numeric_std package

Discussion in 'VHDL' started by Ramya Murali, Feb 17, 2012.

  1. Ramya Murali

    Ramya Murali Guest

    Hi all, I have recently started using the package IEEE.numeric_std to
    deal with unsigned numbers (as opposed to IEEE.std_logic_arith).
    I would like to check if an unsigned number is a zero by logical OR
    operation on each of its bits.

    library IEEE;
    use IEEE.std_logic_1164.all;
    use IEEE.numeric_std.all;

    entity test is
    port (a_in : unsigned (3 downto 0);
    b_out : unsigned (0 downto 0));
    end entity test;

    architecture beh of test is
    b_out <= a_in(0) or a_in(1) or a_in(2) or a_in(3);
    end architecture beh;

    When I compile the above using Modelsim, I get an error "error
    resolving infix expression 'or' as type numeric_std.unsigned".

    However, c_out <= a_in or b_in where a_in, b_in and c_out are defined
    as unsigned ( 3 downto 0) compiles correctly.

    From what I understand, logical operations are defined for unsigned
    type in the package numeric_std. If so, what is incorrect in the first
    Ramya Murali, Feb 17, 2012
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  2. Ramya Murali

    KJ Guest

    In the first case each element that is being or-ed (i.e. a_in(0)...)
    is of type std_logic because type unsigned is defined as being an
    array of std_logic bits. This means the result of the or is also of
    type std_logic, but b_out is defined as being unsigned which as I
    stated is an array of std_logic. To fix it you can
    - Change the type of b_out to be std_logic. This more correctly
    reflects your usage (i.e. it is a flag that indicates when a = 0).
    - Change the assignment to be b_out (others => a_in(0) or a_in(1) or
    a_in(2) or a_in(3));. This assigns all of the bits of b_out (even
    though there is only 1) to be the result of the computation of the
    'or' operation
    - Change the assignment to be b_out(0) <= a_in(0) or a_in(1) or
    a_in(2) or a_in(3);

    Note also that you don't need to manually compare each bit of a_in to
    see if the a_in as a whole has a value of 0. The following will work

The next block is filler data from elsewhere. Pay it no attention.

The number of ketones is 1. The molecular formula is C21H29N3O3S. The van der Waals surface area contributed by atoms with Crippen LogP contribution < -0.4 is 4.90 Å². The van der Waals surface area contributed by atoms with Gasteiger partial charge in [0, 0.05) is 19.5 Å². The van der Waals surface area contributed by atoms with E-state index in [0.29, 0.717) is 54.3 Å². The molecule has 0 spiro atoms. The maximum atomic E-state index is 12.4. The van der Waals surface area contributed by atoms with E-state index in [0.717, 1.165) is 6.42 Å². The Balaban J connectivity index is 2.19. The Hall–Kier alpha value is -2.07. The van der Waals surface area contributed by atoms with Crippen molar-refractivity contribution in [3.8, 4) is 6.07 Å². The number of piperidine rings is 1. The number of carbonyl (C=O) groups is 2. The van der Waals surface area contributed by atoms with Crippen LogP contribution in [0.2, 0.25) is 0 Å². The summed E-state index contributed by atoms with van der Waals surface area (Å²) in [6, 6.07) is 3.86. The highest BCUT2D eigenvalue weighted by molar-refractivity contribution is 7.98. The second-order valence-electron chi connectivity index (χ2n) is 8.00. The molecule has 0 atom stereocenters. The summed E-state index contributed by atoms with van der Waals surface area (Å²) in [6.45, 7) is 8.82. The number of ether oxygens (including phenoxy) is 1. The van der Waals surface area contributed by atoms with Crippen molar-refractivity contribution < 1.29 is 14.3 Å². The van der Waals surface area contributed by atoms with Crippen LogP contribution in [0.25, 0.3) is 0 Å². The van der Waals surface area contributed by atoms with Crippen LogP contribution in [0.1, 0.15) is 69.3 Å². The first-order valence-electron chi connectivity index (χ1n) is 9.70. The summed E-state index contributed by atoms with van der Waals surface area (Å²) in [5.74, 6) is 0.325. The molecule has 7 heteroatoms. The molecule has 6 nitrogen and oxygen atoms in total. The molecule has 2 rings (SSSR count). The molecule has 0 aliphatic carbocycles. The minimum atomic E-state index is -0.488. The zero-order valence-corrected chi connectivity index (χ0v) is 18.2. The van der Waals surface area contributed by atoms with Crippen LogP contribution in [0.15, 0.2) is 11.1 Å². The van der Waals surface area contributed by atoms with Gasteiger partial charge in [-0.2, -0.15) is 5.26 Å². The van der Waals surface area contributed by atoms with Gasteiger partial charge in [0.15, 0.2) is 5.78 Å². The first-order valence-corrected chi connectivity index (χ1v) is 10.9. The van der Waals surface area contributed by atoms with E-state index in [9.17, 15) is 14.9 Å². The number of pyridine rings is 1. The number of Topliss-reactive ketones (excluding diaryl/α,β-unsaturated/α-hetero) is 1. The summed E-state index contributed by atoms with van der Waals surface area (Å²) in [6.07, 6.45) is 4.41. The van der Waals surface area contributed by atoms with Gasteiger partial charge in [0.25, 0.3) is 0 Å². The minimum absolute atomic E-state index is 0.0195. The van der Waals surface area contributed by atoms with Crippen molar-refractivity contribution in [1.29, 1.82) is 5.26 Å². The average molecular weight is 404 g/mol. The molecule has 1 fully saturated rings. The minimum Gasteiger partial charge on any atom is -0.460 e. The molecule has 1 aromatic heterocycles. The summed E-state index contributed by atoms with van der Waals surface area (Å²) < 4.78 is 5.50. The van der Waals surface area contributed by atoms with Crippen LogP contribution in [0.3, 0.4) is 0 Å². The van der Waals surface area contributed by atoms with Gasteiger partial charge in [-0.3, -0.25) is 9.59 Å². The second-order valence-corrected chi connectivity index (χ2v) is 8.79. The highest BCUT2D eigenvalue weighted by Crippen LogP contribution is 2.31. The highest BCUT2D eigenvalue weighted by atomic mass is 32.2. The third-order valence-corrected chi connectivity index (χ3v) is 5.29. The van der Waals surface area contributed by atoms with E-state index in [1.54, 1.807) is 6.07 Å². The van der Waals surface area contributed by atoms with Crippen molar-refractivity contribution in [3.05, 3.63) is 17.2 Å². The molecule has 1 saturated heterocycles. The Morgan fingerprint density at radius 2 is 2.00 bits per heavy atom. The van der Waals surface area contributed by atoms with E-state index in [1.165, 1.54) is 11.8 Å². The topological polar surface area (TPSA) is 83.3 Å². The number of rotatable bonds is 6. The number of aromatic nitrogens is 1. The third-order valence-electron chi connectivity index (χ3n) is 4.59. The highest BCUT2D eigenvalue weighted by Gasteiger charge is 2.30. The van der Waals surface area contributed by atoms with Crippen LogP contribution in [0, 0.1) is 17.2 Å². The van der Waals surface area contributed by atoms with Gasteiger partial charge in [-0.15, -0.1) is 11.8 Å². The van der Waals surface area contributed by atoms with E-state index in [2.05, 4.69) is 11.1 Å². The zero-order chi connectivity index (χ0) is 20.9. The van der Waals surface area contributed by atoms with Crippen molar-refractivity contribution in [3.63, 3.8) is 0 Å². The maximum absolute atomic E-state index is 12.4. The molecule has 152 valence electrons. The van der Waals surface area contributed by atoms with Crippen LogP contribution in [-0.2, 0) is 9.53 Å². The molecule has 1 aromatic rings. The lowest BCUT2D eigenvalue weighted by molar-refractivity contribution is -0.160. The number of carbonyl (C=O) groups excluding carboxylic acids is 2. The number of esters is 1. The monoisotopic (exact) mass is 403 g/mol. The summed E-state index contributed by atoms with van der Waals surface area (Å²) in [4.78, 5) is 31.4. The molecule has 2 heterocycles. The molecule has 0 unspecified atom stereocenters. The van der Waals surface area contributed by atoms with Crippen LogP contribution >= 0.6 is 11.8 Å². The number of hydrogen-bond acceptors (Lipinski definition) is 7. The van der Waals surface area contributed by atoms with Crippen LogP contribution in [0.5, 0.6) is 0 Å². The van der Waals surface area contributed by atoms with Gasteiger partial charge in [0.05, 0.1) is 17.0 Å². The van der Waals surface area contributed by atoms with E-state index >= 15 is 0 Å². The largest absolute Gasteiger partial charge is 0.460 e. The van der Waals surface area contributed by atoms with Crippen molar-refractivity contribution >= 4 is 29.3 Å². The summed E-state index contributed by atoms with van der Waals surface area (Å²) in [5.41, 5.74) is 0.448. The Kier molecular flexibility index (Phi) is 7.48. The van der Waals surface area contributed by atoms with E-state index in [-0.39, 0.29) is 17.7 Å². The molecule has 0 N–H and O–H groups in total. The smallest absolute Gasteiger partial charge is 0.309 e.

just as well:

    b_out(0) <= '1' when (a_in = 0) else '0';
    b_out <= (others => '1' when (a_in = 0) else '0');

    As a further aside, I like to define a function called to_std_logic
    that receives a boolean as the input parameter and returns a
    std_logic. Then the above can be written more clearly as:

    b_out(0) <= to_std_logic(a_in = 0);
    b_out <= (others => to_std_logic(a_in = 0));

    Kevin Jennings
    KJ, Feb 17, 2012
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  3. Ramya Murali

    Rob Gaddi Guest

    a_in is declared as being of type unsigned because it is an ordered
    collection of bits that represents a number. b_out isn't though, it's
    just a single bit, or better, a single boolean value.

    entity test is
    port (a_in : unsigned (3 downto 0);
    b_out : boolean);
    end entity test;

    architecture beh of test is
    b_out <= (a_in = 0);
    end architecture beh;

    If you decide to fight with VHDL's typing system it will make your life
    hell. Work with it instead; use the type that means the thing you want.
    Rob Gaddi, Feb 17, 2012
  4. Ramya Murali

    KJ Guest

    Nah, mine is neater than that.
    I like to suggest using an already written function even before
    writing one of my own. In this case, making use of the following
    function from numeric_std
    function "=" (L: UNSIGNED; R: NATURAL) return BOOLEAN;
    ....because that way you don't have to apologize for possibly
    mistakes. But note that I did suggest writing a function, just not
    one of the type that you did.
    That's OK...VHDL 93 with the numeric_std functions has you covered as

    Kevin Jennings
    KJ, Feb 17, 2012
  5. Ramya Murali

    MBodnar Guest

    As other posters have mentioned, use the strong typing of VHDL to your
    advantage for both function and self-documentation.

    If you have an unsigned vector, that implies it's being used for math,
    so use a math-like comparison operation (e.g., std_log <= '1' if
    my_unsigned = 0 else '0' -- or any one of the above-mentioned

    If you have a std_logic_vector, like a collection of posted IRQs, and
    want to check for presence of an IRQ (e.g., "zero"), use something
    like "OR_REDUCE" (I think this is a standard function in 2008?). Then
    you don't have to ever change your "check for zero" statement should
    you want to expand width.

    MBodnar, Feb 17, 2012
  6. Ramya Murali

    JimLewis Guest

    In VHDL-2008 it is:
    b_out(0) <= OR a_in ;

    Or alternately:
    b_out(0) <= not (a_in ?= 0) ; -- don't forget the parens

    I note that the others who used "=" matched your description
    rather than your code. To match your code:
    b_out(0) <= '0' when (a_in = 0) else '1';

    SynthWorks VHDL Training
    JimLewis, Feb 29, 2012
  7. Kevin: I think the 2008 operator ?= does what you want. It returns a bit instead of a Boolean.

    b_out <= (0=> a_in ?= 0, others=>'0');

    kevin.neilson, Feb 21, 2013
  8. Ramya Murali

    valtih1978 Guest

    function or_reduce(u : unsigned) return std_logic is

    You must start adding items to zero because additive identity is 0 and
    OR stands for "boolean addition"! :)
    valtih1978, Feb 21, 2013
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